Health Watch - Skin Cancer - Part One

During Elizabethan times having fair skin was a sign of wealth. Today it's the perfect tan that seems to turn heads.

As we all know that can also lead to some unwanted consequences. But fair skinned people are the most vulnerable to developing skin cancer.

What price are you paying to achieve that look? Some paying with their lives.

People line our beaches every year hoping to catch a few rays. But, Dermatologist Dr. Jon Ward says the rays you catch can turn on you down the road, transforming that perfect tan into leathery like skin or worse...cancer.

Florida has the highest rate in the country and it's due to a lot of people being out in the sun getting sun burns."

Just a few years ago people were obsessed with getting the darkest tan possible, even resorting to using baby oil or butter to actually cook their skin. Now they have tanning beds to do basically the same thing.

Dr. Ward says while there are conflicting studies about whether that's the safest way to tan, the fact remains too much sun, fake or not, can kill you.

"Everything in moderation. There is some information about your body needing to make vitamin D, but you actually get enough vitamin D from the ultraviolet light you'd get just walking outdoors for 5 or 10 minutes with out sunscreen. Anything more than that is probably to excess."

But living in the Sunshine State, it's easy to get too much sun without even realizing it. That's why putting on sunscreen has to be as much a habit as putting on your sun glasses.

“The most important thing is to protect yourself from the sun by wearing sunscreen that is SPF 30 or greater. It's important for the sunscreen to have a broad spectrum of ultraviolet protection which is no something you see from the number. Particularly you need to look for the ingredients zinc oxide, titanium dioxide parcel 1789 or neveril."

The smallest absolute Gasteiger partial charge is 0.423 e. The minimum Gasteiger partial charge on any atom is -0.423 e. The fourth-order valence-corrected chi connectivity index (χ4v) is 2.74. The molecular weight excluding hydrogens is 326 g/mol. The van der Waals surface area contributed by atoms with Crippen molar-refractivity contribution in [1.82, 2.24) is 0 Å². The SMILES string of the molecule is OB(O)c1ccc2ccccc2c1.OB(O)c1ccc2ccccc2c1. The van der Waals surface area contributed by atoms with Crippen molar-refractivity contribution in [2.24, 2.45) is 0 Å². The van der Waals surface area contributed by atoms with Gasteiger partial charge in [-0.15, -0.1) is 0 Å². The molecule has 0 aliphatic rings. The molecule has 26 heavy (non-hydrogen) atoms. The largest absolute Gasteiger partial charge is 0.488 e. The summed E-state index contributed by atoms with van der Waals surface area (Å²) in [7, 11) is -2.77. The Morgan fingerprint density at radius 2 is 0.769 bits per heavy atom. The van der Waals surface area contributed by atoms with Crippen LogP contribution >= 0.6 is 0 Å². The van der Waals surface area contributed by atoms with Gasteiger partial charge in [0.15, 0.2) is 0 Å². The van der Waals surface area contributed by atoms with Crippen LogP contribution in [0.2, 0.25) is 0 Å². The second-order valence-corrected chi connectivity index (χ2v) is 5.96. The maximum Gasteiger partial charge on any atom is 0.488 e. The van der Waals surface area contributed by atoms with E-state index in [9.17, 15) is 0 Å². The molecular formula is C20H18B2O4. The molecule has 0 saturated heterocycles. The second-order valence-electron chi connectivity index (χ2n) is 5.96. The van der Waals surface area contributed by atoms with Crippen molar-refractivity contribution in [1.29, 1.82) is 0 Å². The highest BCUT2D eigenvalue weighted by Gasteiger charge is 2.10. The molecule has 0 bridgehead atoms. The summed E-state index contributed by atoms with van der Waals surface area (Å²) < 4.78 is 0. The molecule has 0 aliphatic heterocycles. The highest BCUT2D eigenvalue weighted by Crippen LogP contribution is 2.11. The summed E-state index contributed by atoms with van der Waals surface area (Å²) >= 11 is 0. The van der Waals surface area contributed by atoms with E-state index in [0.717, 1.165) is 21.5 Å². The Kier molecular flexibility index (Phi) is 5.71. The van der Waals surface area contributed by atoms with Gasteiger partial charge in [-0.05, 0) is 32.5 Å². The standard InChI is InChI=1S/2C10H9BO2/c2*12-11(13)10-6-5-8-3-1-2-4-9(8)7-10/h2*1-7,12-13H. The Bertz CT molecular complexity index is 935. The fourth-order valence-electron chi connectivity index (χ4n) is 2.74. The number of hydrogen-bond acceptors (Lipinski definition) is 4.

If the damage from years of sun is already done, regular screenings are a must.

"Anytime that a spot pops up and you're not sure what it is, the safest thing to do is go see a doctor, preferably a dermatologist, but primary care doctors are usually proficient in diagnosing skin cancer as well."

Check moles and skin spots for anything irregular. The American Academy of Dermatology has set up guidelines you can follow.
“They like for us to tell people... A-B-C-D-E
A stands for asymmetry.
B stands for border irregularity
C for color variability
D for diameter greater than a pencil eraser.
E for enlarging or evolving moles.

“Most skin cancers are very treatable, especially when caught early. Most of the skin cancer found during routine skin screening are very superficial skin cancers that can be treated in the office. No further treatment like radiation or chemotherapy is necessary when it's caught early.”

Skin cancer can show up anywhere, even where there hasn't been significant sun exposure.

A full skin exam is the best tool to pick up cancers.
You may not realize it, but you could have moles on places you would never think to look, like the bottom of your feet.

Also many people don't realize it's the dark, flat moles that can kill you. Moles that have been there since birth are the kind that will frequently change later on in life to become malignant.

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